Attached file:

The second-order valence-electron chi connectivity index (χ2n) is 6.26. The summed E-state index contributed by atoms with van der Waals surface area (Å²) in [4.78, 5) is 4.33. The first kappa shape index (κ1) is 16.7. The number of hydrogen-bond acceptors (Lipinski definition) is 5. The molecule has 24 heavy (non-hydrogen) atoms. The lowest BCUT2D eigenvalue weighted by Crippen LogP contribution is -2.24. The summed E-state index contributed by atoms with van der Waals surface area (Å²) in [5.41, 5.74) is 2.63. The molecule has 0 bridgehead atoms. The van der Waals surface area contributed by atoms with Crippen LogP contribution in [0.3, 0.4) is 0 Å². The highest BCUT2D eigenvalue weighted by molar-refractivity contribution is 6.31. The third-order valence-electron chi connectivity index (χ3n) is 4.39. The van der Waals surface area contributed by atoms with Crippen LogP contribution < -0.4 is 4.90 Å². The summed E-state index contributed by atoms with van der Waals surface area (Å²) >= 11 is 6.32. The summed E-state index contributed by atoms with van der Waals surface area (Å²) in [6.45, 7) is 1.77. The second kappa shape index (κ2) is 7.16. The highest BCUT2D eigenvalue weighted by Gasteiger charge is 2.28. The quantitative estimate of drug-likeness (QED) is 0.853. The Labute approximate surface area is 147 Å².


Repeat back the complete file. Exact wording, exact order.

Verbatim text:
The second-order valence-electron chi connectivity index (χ2n) is 6.26. The summed E-state index contributed by atoms with van der Waals surface area (Å²) in [4.78, 5) is 4.33. The first kappa shape index (κ1) is 16.7. The number of hydrogen-bond acceptors (Lipinski definition) is 5. The molecule has 24 heavy (non-hydrogen) atoms. The lowest BCUT2D eigenvalue weighted by Crippen LogP contribution is -2.24. The summed E-state index contributed by atoms with van der Waals surface area (Å²) in [5.41, 5.74) is 2.63. The molecule has 0 bridgehead atoms. The van der Waals surface area contributed by atoms with Crippen LogP contribution in [0.3, 0.4) is 0 Å². The highest BCUT2D eigenvalue weighted by molar-refractivity contribution is 6.31. The third-order valence-electron chi connectivity index (χ3n) is 4.39. The van der Waals surface area contributed by atoms with Crippen LogP contribution < -0.4 is 4.90 Å². The summed E-state index contributed by atoms with van der Waals surface area (Å²) >= 11 is 6.32. The summed E-state index contributed by atoms with van der Waals surface area (Å²) in [6.45, 7) is 1.77. The second kappa shape index (κ2) is 7.16. The highest BCUT2D eigenvalue weighted by Gasteiger charge is 2.28. The quantitative estimate of drug-likeness (QED) is 0.853. The Labute approximate surface area is 147 Å².